Keep Your Nose to the Grindstone

Mill wheel with spillway water, Weston, VT

Mill wheel with spillway water, Weston, VT

After a visit to the grist mill in Weston, VT, I now know this is a phrase to be taken literally, urging the miller to lean in frequently to sniff. A burning smell meant that the mill stones were grinding unevenly and needed adjusting. “Show me your mettle” is also a milling phrase, from when stone mills were everywhere in New England and stone dressers were called upon to restore the millstones’ sharp edges. The work caused small iron shards to fly off, frequently lodging in the dresser’s arm; anyone who couldn’t “show his mettle” was likely a newbie to the trade and unlikely to be hired.
“Milling around” is just that– hanging around the mill, a likely spot to pick up gossip and news. When the miller checked the coarseness of the ground grain, he rubbed what was in his hand against his thumb, judging the degree by “the rule of thumb.”

sign at mill                                       The Weston mill was built in 1780, originally as a sawmill, and converted to a grist (grain-grinding) mill in 1936. In the 50s, health regulations closed it so thanks to local leadership it became a museum. It’s now one of the few functioning hydro-powered mills in New England where you can see the turbine that drives it as well as the gears and pulleys that transfer power to the grindstones, each a mere 2000 pounds.

After milling we turned to music, at Weston’s beautiful Church on the Hill, for the last of the Sunday 4:00 PM concerts.
This one, Harp and Soul, featured two members of the Vermont Symphony Orchestra, Heidi Soons on harp and Anne Janson on flute, in a wide-ranging, easy on the ears performance with music by composers as diverse as Bach, Joplin and Mancini.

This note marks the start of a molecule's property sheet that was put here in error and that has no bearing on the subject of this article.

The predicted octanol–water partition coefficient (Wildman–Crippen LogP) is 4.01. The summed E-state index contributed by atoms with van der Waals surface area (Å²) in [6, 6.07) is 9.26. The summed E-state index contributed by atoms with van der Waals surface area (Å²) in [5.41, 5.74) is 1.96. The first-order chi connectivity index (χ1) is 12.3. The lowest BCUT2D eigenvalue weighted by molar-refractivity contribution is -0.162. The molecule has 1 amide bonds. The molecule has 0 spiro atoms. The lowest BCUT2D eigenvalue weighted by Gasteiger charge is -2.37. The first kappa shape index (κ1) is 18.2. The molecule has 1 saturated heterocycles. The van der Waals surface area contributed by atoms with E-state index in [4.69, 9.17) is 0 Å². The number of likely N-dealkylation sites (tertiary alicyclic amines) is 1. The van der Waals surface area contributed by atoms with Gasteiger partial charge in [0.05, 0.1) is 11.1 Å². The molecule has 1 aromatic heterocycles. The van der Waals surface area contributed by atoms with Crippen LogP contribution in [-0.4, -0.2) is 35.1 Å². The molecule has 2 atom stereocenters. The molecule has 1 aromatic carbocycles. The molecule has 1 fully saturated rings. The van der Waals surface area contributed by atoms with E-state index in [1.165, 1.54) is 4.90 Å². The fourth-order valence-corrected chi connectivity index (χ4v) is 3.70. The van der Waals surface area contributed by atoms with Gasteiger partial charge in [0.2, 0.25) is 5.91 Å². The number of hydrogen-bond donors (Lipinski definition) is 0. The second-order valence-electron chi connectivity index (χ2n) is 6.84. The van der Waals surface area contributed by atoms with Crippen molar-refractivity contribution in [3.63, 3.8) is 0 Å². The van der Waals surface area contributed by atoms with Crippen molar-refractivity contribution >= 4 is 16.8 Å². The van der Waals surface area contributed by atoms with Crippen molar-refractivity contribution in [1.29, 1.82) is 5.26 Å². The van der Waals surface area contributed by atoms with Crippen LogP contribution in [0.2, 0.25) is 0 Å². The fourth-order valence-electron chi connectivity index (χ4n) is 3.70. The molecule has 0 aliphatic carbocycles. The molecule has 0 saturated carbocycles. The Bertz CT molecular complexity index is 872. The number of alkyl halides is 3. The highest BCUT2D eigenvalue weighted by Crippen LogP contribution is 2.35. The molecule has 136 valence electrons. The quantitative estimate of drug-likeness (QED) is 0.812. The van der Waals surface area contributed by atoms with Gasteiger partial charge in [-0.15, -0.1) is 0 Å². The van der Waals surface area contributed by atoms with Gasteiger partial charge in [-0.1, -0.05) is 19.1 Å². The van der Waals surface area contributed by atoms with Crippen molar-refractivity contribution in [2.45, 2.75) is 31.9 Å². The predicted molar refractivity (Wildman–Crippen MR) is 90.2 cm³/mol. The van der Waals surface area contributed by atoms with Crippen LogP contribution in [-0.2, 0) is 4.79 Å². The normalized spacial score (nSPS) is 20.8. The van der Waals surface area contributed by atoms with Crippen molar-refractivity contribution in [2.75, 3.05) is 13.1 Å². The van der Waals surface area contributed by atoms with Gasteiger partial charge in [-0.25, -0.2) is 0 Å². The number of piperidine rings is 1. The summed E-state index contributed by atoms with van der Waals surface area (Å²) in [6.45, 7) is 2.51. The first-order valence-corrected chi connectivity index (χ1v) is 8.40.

Janson and Soons

Janson and Soons

The weather is so blue and gold it’s hard to believe frost is around the corner but that’s the reality in this part of the world. Personally, I’m loathe to give up tee shirts and shorts for sweaters and heavy coats but don’t like the idea of perpetually warm weather either. Some of the four seasons can be challenging but the change is –if not always fun– at the very least, simulating.

Since the mill was grinding corn into meal, here’s a recipe for corn bread–a personal fave. This comes courtesy of the Indian Head people who are behind a brand I’ve often bought.

Corn Bread

Makes one loaf

½ cup yellow corn meal
1 cup all-purpose flour
¼ cup + 3 tablespoon sugar
1 teaspoon salt
2 ½ teaspoons baking powder
¼ cup +2 tablespoons oil
½ cup milk
2 eggs
Preheat oven to 375 degrees. Combine flour, sugar, salt and baking powder in a mixing bowl. In a separate bowl, combine oil, eggs, and milk. Using a wire whisk, add wet ingredients to dry ingredients until batter is uniform–meaning slightly lumpy throughout. Pour batter into a greased 9×9 pan and bake for 24-28 minutes. (Check with a wire cake tester or –if you want that old-timey experience– a clean broom straw.)

I seem to be falling into an Indian–whoops–Native American pattern. Onto another culture shortly. Meanwhile, eat up.


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